Tuesday, jurors got to hear from Terry Sturgis – in his own words – for the first time during his murder trial. Prosecuting attorneys played more than two hours of a very long interrogation with Sturgis that began about three hours after his 10-year-old son Tramelle was rushed to the hospital not breathing and without a pulse.
It was difficult to hear exactly what Sturgis was saying during most of that interview, but at one point Sturgis said “I love my kids to death.”
He also asked to speak with his mother, who was being questioned in a separate room. At first, he would only admit to hitting his kids with a belt and back scratcher. Then later he admitted to hitting one of them with a “stick.”
During the videotaped interrogation, when a detective asked Sturgis “Do you feel bad about [the injuries to your son?]” He replied “If you don’t discipline them while they’re little, then they’ll grow up and be out of control.”
Judge Jane Woodward Miller told jurors the only parts of the video they could consider as evidence were statements made by Sturgis.
That means they cannot consider any of what Metro Homicide detectives said ... including “This is long-term abuse, we’ve seen this before,” and “Be a man, admit you did it so your kids don’t have to take the stand and testify against you.”
The pathologist who examined Tramelle’s body after he died also testified Tuesday. Dr. Pamela Archuletta said she ruled his cause of death blunt force trauma ... consistent with an injury to his head and swelling in his brain. She ruled the manner of death a homicide.
After saying he had too many external bruises, scrapes and marks to count, Archuletta detailed many of the boy’s internal injuries ... including hemorrhaging in his brain, fractures in his skull, a broken left arm, a broken right arm in the process of healing, a broken tail bone and a broken rib on the back side of his body.
“[A broken posterior rib] comes from significant blunt force,” she testified. “A younger person with a more viable skeleton, it would seem like it would take a lot more force to break that rib. It was not just a push or a shove.”
In court, defense attorney Jeff Kimmell has argued Tramelle died after he fell down a flight of stairs and choked on his own vomit, which blocked his airway. Archuletta said, in her opinion, a fall down the stairs could cause some of the injuries, but she did not believe that’s what killed the boy.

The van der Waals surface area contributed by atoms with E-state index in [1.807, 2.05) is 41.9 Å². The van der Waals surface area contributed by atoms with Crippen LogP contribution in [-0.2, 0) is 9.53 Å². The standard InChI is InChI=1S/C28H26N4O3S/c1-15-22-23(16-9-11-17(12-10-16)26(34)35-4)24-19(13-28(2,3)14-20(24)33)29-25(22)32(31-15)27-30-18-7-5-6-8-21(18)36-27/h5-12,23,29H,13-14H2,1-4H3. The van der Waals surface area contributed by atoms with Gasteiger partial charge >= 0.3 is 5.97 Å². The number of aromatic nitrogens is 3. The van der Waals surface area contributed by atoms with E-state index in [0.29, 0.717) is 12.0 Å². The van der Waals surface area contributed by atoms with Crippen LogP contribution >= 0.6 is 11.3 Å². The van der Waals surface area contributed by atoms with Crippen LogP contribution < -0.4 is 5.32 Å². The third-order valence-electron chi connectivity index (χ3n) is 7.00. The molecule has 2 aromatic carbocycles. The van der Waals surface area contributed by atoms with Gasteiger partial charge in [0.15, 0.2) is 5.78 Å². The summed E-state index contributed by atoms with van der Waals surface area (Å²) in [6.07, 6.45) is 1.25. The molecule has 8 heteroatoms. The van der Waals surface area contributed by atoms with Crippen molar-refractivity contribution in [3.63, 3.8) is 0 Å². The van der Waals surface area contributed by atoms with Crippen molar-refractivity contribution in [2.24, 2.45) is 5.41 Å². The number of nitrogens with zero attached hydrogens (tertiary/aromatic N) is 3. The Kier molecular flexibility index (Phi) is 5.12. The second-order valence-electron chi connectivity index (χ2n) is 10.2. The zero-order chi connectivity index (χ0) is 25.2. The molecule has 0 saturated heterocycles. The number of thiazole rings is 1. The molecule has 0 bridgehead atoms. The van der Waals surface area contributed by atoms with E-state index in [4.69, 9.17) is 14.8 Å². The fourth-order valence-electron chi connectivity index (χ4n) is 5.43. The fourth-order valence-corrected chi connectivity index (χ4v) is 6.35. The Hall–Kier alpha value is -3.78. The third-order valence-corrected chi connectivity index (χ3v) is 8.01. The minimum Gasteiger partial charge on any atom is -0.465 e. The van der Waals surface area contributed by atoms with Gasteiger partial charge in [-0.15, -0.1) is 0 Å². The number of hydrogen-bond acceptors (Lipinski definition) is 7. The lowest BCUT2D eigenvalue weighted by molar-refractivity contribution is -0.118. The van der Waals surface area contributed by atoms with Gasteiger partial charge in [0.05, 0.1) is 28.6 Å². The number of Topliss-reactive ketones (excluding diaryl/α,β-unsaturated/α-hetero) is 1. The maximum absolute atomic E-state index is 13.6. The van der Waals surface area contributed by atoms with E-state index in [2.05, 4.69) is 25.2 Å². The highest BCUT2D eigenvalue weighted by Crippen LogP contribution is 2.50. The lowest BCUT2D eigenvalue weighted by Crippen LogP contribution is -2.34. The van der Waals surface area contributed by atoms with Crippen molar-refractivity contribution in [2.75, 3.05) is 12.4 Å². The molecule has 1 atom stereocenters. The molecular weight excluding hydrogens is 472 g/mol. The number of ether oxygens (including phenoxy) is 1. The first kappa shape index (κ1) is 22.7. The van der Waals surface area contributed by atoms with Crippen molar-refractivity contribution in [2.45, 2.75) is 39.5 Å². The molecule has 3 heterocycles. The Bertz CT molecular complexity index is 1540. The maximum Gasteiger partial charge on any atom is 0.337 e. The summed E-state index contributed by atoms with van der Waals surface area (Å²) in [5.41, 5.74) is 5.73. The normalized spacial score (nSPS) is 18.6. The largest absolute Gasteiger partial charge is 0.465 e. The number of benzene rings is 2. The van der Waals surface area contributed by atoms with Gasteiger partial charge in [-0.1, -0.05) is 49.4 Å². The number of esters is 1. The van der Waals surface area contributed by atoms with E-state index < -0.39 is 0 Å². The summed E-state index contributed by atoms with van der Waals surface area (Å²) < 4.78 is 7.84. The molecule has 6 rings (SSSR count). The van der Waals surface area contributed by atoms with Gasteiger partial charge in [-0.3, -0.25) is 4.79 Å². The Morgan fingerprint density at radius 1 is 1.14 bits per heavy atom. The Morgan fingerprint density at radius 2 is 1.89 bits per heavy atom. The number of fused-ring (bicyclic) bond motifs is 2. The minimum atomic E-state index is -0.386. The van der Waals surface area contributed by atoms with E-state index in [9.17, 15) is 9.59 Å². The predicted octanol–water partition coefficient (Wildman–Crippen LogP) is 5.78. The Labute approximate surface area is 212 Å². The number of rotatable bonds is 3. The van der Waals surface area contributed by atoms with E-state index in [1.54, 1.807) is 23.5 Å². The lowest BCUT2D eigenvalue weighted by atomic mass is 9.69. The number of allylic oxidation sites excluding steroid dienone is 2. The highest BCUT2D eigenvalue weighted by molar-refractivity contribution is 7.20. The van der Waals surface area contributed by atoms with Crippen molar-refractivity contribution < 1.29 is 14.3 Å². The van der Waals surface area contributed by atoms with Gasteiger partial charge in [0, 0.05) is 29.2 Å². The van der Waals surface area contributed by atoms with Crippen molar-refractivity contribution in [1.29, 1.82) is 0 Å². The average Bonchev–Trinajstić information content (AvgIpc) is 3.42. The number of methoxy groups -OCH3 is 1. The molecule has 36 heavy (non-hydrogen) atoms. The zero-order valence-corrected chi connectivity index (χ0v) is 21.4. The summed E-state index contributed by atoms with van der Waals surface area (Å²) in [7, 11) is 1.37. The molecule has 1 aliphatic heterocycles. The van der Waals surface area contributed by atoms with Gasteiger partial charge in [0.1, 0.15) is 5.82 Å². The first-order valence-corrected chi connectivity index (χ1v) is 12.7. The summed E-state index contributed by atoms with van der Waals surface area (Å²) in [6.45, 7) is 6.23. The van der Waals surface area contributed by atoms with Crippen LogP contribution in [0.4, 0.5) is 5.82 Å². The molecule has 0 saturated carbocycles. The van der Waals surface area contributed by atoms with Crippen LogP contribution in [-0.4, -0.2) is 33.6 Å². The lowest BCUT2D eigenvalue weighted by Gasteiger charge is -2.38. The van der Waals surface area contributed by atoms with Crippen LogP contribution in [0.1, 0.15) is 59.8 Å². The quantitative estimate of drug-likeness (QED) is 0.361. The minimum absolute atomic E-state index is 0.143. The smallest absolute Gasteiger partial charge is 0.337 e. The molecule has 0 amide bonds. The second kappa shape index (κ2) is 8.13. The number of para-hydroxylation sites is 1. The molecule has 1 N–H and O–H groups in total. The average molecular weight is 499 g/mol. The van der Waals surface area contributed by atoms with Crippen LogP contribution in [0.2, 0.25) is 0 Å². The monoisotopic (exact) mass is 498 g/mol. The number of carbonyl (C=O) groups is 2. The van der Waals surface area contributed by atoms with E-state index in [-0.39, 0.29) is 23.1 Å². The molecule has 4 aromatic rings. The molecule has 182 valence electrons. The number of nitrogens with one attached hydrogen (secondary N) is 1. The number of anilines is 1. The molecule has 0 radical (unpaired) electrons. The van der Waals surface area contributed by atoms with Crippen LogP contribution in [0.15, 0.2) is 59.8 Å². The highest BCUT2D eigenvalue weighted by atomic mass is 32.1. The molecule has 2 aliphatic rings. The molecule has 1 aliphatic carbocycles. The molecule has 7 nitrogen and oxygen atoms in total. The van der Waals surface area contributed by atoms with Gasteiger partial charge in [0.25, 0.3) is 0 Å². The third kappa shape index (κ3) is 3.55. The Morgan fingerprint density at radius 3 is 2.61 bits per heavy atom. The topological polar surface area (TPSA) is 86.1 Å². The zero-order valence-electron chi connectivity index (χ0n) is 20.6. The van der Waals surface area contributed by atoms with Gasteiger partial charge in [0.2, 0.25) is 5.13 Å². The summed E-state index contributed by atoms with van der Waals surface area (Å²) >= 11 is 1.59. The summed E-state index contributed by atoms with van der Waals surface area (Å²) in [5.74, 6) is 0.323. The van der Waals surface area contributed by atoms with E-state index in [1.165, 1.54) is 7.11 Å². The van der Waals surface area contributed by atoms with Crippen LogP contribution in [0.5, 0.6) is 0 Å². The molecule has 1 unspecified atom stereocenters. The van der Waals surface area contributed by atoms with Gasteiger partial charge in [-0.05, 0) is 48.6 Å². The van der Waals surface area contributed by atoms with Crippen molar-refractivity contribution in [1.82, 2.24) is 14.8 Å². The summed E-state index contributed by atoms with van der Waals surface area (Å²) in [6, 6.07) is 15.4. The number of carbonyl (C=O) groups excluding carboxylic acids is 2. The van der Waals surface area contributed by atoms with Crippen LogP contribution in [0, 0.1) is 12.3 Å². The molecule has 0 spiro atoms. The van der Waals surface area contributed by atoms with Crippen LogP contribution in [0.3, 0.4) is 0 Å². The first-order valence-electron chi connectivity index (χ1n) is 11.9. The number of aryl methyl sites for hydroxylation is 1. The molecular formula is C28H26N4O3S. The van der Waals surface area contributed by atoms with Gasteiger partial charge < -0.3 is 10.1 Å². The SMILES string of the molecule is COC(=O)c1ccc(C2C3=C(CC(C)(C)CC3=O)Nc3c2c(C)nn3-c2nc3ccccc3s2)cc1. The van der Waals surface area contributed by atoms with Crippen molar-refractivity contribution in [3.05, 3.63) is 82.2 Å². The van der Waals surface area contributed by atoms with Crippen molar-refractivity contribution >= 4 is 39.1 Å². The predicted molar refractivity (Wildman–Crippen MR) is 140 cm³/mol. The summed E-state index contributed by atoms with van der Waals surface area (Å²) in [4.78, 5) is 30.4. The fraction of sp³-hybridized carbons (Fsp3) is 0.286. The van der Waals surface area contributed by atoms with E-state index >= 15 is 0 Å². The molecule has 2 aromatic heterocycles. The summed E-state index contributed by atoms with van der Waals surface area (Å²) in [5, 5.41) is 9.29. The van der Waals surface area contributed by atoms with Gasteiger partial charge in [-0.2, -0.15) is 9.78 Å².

Kimmell grilled Archuletta during cross examination.
“Were you aware that the emergency room physician noted there was aspiration in Tramelle’s airway?” he asked.
“I was,” she replied.
“Were you aware that he was unable to get a tube down Tramelle’s throat to intubate him?” Kimmell continued.
“No,” she answered.
“And then he saw vomit and vacuumed the vomit out, were you aware of that?” Kimmell asked.
“No,” she said.
But, Archuletta added, she did not see microscopic evidence of vomit and even if she did, it would not change the cause of death.
The pediatrician who examined Terry Sturgis’ 8- and 14-year-old sons two weeks after Tramelle died, Dr. Tom Soisson, also testified Tuesday about their injuries.
He said some of the burn marks are permanent and will stay with them forever.
TRIAL RESUMES 10 a.m. WEDNESDAY
When the trial resumes Wednesday, the jury will watch the rest of the long Metro Homicide interrogation with Terry Sturgis and then hear closing arguments. Sturgis’ dialysis schedule is affecting when jurors will begin deliberations.
The plan is for closing arguments to happen Wednesday afternoon, but since Sturgis has dialysis from 5 to 10 p.m. on Mondays, Wednesdays and Fridays, Woodward Miller was worried about jurors reaching their decision then “holding them hostage” until Sturgis returns to the courthouse.
She decided it would be best to read jurors instructions and send them to deliberate Thursday morning.